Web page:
- Movie Rating -

Girl Picture (2022)

| August 18, 2022

I learned early in my life, thanks to the late-great World Book encyclopedia, that there are some parts of the northern world in which the sun never rises above the horizon for several months out the year.  The closer that you are to the Arctic Circle, the longer the period will last.  This is something almost unknown to us here in the southeastern United States.

I have learned recently that such a period of darkness can cause mental stress, and that moving around and keeping yourself busy is the best way to overcome it.  The girls who occupy this phenomenal time of year in Alli Haapasalo’s Finnish coming-of-age dramedy Girl Picture might have been stressed even without the half-strung darkness, or perhaps they are emblematic of it.  They’re young, not quite 20, out of the grasp of Mom and Dad, naïve to the point of great concern and all looking for a sense of freedom both emotionally and sexually.  What they find is not exactly earth-shattering, but their journey is filled with the kind of low-key experience that seems to spill out of real life.

The film takes place over a couple of weeks during the Winter Darkness and we follow a couple of friends and get to know them.  Mimmi (Aamu Milonoff) and Rönkkö (Eleonoora Kauhanan) are best buds working at a smoothie stand at the mall and, as the film opens, are having a very frank conversation about their potential sex lives.  Rönkkö’s immediate trajectory is kind of unusual for a movie like this: she wants to have sex with a man and find pleasure, not love, but pleasure.  Mimmi is all-too-willing to help her find it.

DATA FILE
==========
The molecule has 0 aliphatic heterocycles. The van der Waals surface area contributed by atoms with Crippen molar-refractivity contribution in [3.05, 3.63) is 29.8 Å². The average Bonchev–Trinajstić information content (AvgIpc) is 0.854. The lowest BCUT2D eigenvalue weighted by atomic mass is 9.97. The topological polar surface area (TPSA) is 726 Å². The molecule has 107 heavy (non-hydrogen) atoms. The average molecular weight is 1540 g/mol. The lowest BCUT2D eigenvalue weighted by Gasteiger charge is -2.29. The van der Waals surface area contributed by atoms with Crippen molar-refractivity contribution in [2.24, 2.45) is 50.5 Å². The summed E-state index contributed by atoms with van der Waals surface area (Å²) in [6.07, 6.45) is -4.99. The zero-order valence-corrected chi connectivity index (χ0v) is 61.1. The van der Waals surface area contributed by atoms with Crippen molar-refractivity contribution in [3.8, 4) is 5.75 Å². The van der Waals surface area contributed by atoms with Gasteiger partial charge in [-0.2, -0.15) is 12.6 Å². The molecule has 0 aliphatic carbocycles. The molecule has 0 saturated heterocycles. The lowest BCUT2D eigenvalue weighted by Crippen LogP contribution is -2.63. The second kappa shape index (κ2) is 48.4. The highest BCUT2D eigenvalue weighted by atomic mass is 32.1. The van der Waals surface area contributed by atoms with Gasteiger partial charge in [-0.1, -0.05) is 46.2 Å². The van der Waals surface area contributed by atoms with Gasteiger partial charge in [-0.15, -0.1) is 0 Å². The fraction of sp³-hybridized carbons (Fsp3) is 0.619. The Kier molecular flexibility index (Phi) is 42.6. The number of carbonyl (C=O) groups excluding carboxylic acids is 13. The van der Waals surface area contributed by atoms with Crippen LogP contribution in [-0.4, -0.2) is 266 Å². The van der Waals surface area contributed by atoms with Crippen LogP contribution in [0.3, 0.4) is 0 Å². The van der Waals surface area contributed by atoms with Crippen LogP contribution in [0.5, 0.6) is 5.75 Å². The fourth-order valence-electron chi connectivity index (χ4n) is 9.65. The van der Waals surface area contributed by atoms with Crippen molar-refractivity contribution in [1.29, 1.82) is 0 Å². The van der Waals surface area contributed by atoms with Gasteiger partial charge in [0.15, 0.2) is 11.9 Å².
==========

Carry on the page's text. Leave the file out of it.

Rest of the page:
Two important things happen here that pay off an interesting way.  First, a guy asks the girls if they’d like to come to a party.  Second, Mimmi meets a plain-looking girl named Emma (Lianna Leino) who is so casually mean to Mimmi when she tries to strike up a conversation that it stops us cold.

The way that these things pay off is that – yes – Mimmi and Rönkkö end up at that party and – yes – Emma is there too.  Rönkkö, a misfit of casual social interaction, makes a fool of herself while trying to talk to a guy and then holes up in the homeowner’s bathtub just to collect herself and find some solace (her awkwardness with casual conversation threatens to become a running joke).  Meanwhile Mimmi strikes up an overdue conversation with Emma and learns that she is a budding figure skater whose life is a regimen of 5AM practice and strict dietary routine.  There is also an emotional wall built up around Emma that Mimmi is quick to punch through.  She invites Emma to dance and, very quickly, they fall in love.